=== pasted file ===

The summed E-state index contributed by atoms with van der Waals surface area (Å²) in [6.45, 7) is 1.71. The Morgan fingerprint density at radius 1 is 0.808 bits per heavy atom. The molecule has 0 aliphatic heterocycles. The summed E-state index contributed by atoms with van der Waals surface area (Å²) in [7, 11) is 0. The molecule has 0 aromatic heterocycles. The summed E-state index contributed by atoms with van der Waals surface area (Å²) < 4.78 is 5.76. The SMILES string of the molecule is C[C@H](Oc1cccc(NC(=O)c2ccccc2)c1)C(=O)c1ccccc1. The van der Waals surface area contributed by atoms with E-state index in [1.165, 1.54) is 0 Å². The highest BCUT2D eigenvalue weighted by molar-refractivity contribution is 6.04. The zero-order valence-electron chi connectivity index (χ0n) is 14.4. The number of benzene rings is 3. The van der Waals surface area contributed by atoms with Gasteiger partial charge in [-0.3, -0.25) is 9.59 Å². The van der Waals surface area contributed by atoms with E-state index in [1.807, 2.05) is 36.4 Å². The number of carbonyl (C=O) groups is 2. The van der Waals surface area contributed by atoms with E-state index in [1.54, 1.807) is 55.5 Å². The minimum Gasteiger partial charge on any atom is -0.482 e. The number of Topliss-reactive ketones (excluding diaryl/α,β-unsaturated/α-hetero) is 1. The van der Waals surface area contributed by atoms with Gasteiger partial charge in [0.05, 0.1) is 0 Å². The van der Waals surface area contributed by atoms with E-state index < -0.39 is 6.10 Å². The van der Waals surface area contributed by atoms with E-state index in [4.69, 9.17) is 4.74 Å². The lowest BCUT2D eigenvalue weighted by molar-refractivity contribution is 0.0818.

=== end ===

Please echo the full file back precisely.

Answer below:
The summed E-state index contributed by atoms with van der Waals surface area (Å²) in [6.45, 7) is 1.71. The Morgan fingerprint density at radius 1 is 0.808 bits per heavy atom. The molecule has 0 aliphatic heterocycles. The summed E-state index contributed by atoms with van der Waals surface area (Å²) in [7, 11) is 0. The molecule has 0 aromatic heterocycles. The summed E-state index contributed by atoms with van der Waals surface area (Å²) < 4.78 is 5.76. The SMILES string of the molecule is C[C@H](Oc1cccc(NC(=O)c2ccccc2)c1)C(=O)c1ccccc1. The van der Waals surface area contributed by atoms with E-state index in [1.165, 1.54) is 0 Å². The highest BCUT2D eigenvalue weighted by molar-refractivity contribution is 6.04. The zero-order valence-electron chi connectivity index (χ0n) is 14.4. The number of benzene rings is 3. The van der Waals surface area contributed by atoms with Gasteiger partial charge in [-0.3, -0.25) is 9.59 Å². The van der Waals surface area contributed by atoms with E-state index in [1.807, 2.05) is 36.4 Å². The number of carbonyl (C=O) groups is 2. The van der Waals surface area contributed by atoms with E-state index in [1.54, 1.807) is 55.5 Å². The minimum Gasteiger partial charge on any atom is -0.482 e. The number of Topliss-reactive ketones (excluding diaryl/α,β-unsaturated/α-hetero) is 1. The van der Waals surface area contributed by atoms with Gasteiger partial charge in [0.05, 0.1) is 0 Å². The van der Waals surface area contributed by atoms with E-state index < -0.39 is 6.10 Å². The van der Waals surface area contributed by atoms with E-state index in [4.69, 9.17) is 4.74 Å². The lowest BCUT2D eigenvalue weighted by molar-refractivity contribution is 0.0818.